jennifer does jon
opening day: 1980/1981

tuesday night teevee

SPOILERS AHEAD (and if you're just here to see what I have to say about last night's Jon Stewart, just scroll down to the bottom).

What does it mean, that I have to put a spoiler warning on a post like this? It's Wednesday morning, and I'm writing about Tuesday-night teevee, but I figure the TiVO people out there haven't seen everything yet. (I hadn't seen everything myself until I got up this morning and turned on my retro-tivo, also known as a VCR.)

Last night was a terrific night for television. Four shows at the top of their game. Three of those shows are rather brutal, which meant it wasn't exactly enjoyable television, but it was riveting.

First, 24 returned after a break of several weeks, and immediately cranked up the tension meter to "Unendurable." 24 is a fundamentally ridiculous show that nonetheless is very effective (at least when it's at its best) at making viewers anxious. This hasn't been a great season so far ... not as flat out stupid as last year's "Perils of Kim" plot lines, but not great in the "your genitalia will shrivel if you watch this, whether you're a woman or a man" way it can be. Well, I can't speak for Robin, but my balls are disappearing rapidly after last night's episode. The killer virus is loose, the bad guys are about to take over the country (I know, who could believe that), key characters are running around with blood-filled snot pouring out of their noses ... for once, there wasn't a moment's rest for the viewer, and if they can keep that up the final eight weeks, this will once again be must-see teevee you can't bear to see.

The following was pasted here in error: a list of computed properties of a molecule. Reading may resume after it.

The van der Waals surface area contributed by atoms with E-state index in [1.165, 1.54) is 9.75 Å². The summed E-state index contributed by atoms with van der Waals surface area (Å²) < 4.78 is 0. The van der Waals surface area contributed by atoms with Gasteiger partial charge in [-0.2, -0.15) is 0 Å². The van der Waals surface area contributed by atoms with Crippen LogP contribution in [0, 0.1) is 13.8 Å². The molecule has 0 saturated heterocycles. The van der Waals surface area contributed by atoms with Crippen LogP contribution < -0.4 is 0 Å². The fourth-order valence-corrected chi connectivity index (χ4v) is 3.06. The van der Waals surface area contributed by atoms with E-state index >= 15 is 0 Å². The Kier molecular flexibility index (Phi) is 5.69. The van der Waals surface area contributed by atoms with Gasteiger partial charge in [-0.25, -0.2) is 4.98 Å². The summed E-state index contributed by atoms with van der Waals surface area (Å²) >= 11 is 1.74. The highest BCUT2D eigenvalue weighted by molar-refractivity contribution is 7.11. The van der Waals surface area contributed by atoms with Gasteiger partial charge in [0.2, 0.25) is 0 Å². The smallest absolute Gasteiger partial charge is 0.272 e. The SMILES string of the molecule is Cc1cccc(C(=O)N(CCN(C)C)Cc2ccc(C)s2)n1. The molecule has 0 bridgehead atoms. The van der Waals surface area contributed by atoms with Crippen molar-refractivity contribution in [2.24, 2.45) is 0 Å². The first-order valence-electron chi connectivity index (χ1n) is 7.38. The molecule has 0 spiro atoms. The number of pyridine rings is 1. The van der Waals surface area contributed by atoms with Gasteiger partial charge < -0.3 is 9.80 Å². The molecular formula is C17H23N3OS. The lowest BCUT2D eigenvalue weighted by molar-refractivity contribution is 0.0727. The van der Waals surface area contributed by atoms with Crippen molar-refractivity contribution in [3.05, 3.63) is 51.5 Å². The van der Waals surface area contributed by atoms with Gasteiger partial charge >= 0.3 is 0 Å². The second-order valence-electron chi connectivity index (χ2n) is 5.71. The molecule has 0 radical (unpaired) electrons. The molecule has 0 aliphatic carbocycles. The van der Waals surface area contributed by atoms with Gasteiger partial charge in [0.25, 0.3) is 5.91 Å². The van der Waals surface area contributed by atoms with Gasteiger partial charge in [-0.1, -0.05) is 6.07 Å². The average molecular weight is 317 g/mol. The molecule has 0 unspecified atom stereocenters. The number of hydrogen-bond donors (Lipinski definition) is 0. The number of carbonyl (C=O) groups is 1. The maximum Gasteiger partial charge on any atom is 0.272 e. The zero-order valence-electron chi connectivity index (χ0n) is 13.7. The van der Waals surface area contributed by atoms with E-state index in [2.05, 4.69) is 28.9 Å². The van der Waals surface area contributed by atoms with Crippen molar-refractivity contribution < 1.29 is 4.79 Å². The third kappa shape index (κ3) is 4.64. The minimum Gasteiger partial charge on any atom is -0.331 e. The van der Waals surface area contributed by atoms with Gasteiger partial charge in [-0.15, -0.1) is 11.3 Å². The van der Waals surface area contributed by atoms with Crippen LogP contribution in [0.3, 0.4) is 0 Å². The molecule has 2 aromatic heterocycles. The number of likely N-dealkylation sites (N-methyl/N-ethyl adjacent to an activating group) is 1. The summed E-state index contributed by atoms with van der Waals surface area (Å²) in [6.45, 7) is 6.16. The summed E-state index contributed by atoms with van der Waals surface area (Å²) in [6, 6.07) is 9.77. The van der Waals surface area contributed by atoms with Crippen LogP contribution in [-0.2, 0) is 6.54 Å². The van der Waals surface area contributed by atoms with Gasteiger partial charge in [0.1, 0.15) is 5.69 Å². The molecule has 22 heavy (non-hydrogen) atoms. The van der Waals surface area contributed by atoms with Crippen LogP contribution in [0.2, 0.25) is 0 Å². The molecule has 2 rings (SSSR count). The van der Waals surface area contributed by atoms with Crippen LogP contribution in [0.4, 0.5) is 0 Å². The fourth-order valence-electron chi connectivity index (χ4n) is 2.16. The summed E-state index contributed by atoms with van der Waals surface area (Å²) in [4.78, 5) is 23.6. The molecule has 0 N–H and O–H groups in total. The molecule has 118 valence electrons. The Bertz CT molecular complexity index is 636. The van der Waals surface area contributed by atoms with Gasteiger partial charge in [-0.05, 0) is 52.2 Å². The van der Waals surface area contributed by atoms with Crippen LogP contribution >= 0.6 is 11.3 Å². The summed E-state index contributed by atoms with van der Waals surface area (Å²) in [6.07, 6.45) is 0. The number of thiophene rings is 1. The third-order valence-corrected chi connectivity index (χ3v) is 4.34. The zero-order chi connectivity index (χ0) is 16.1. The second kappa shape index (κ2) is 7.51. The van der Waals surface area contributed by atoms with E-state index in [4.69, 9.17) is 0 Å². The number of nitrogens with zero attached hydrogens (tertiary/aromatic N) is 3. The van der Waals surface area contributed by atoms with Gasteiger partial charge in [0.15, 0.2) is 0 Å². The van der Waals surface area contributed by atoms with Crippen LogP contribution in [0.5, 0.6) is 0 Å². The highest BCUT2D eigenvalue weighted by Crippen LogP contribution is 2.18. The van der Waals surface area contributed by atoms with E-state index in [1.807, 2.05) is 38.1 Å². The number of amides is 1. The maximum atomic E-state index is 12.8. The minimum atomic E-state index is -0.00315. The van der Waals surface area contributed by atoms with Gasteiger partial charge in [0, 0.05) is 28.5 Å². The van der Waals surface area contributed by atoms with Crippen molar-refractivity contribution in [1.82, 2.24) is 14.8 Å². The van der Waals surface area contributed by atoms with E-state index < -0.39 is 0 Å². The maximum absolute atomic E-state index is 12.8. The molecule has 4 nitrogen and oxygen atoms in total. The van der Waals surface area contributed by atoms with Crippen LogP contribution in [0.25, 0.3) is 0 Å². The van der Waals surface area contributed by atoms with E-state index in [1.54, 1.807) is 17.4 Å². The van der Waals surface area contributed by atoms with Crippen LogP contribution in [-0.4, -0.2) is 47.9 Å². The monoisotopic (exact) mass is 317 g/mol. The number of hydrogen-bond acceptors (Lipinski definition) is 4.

NYPD Blue has been revitalized recently by the addition of Scott Winters. Winters, who played the brain-addled brother in Oz, is terrific as a brutal cop who can't control himself ... yes, I know, that character used to be named "Andy Sipowicz," but Andy's been a lot more mellow the last few years. This new cop is like Andy, if Andy was a sick fuck who hated women. The gradual emergence of the guy as Bad is fascinating, as is the gradual recognition by the Heroes that their new compadre is, well, is a sick fuck. The one thing you can count on with NYPD Blue is actors working at the highest levels, and the Saved by the Bell Guy has been Smits-esque with his subtle performance in this plot line. It's nice to see an aging favorite crank it up one more time, even if just for a few weeks.